• Questions

    • What is the optimal binary classification hypothesis class?
    • How small can \(R(h^*)\) be?

Supervised learning model

We revisit the supervised learning setup (slight change in notation)

  1. Dataset \(\calD\eqdef\{(X_1,Y_1),\cdots,(X_N,Y_N)\}\)

    • \(\{X_i\}_{i=1}^N\) drawn i.i.d. from unknown \(P_{X}\) on \(\calX=\bbR^d\)
    • \(\{Y_i\}_{i=1}^N\) labels with \(\calY=\{0,1,\cdots,K-1\}\) (multiclass classification)
  2. Unknown \(P_{Y|X}\)

  3. Binary loss function \(\ell:\calY\times\calY\rightarrow\bbR^+:(y_1,y_2)\mapsto \indic{y_1\neq y_2}\)

  • The risk of a classifier \(h\) is \[ R(h)\eqdef\E[XY]{\indic{h(X)\neq Y}} = \P[X Y]{h(X)\neq Y} \]

  • We will not directly worry about \(\calH\), but rather about \(R(\hat{h}_N)\) for some \(\hat{h}_N\) that we will estimate from the data

Bayes classifier

  • What is the best risk (smallest) that we can achieve?
    • Assume that we actually know \(P_{X}\) and \(P_{Y|X}\)
    • Denote the a posteriori class probabilities of \(\bfx\in\calX\) by \[ \eta_k(\bfx) \eqdef \P{Y=k|X=\bfx}\]
    • Denote the a priori class probabilities by \[\pi_k\eqdef \P{Y=k}\]
  • The classifier \(h^\text{B}(\bfx)\eqdef\argmax_{k\in[0;K-1]} \eta_k(\bfx)\) is optimal, i.e., for any classifier \(h\), we have \(R(h^\text{B})\leq R(h)\). \[ R(h^{\text{B}}) = \E[X]{1-\max_k \eta_k(X)} \]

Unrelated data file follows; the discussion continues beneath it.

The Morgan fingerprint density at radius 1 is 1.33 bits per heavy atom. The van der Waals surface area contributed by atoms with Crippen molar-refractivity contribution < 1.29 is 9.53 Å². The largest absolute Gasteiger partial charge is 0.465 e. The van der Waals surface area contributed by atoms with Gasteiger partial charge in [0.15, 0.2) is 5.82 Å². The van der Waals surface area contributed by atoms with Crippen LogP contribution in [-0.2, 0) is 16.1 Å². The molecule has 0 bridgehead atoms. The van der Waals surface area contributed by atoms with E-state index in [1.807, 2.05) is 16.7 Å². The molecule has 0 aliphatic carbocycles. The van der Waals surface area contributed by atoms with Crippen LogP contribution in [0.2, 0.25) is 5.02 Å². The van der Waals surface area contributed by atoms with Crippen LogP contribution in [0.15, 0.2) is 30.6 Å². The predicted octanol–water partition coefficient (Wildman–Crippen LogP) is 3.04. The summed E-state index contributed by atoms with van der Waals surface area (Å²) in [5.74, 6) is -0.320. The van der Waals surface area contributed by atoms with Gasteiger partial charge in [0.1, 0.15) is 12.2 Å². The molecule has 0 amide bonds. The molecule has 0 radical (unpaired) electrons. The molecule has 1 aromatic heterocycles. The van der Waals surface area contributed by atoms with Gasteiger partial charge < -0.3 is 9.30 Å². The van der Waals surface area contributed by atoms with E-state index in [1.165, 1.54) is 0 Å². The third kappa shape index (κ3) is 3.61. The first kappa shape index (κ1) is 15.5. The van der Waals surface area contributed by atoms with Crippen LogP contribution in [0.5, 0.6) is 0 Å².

• Terminology
    • \(h^B\) is called the Bayes classifier
    • \(R_B\eqdef R(h^B)\) is called the Bayes risk

Other forms of the Bayes classifier

  • \(h^\text{B}(\bfx)\eqdef\argmax_{k\in[0;K-1]} \eta_k(\bfx)\)

  • \(h^\text{B}(\bfx)\eqdef\argmax_{k\in[0;K-1]} \pi_k p_{X|Y}(\bfx|k)\)

  • For \(K=2\) (binary classification): log-likelihood ratio test \[ \log\frac{p_{X|Y}(\bfx|1)}{p_{X|Y}(\bfx|0)} \gtrless \log \frac{\pi_0}{\pi_1} \]

  • If all classes are equally likely \(\pi_0=\pi_1=\cdots=\pi_{K-1}\) \[ h^\text{B}(\bfx)\eqdef\argmax_{k\in[0;K-1]} p_{X|Y}(\bfx|k) \]

  • Assume \(X|Y=0\sim\calN(0,1)\) and \(X|Y=1\sim\calN(1,1)\). The Bayes risk for \(\pi_0=\pi_1\) is \(R(h^\text{B})=\Phi(-\frac{1}{2})\) with \(\Phi\eqdef\text{Normal CDF}\)

  • In practice we do not know \(P_X\) and \(P_{Y|X}\)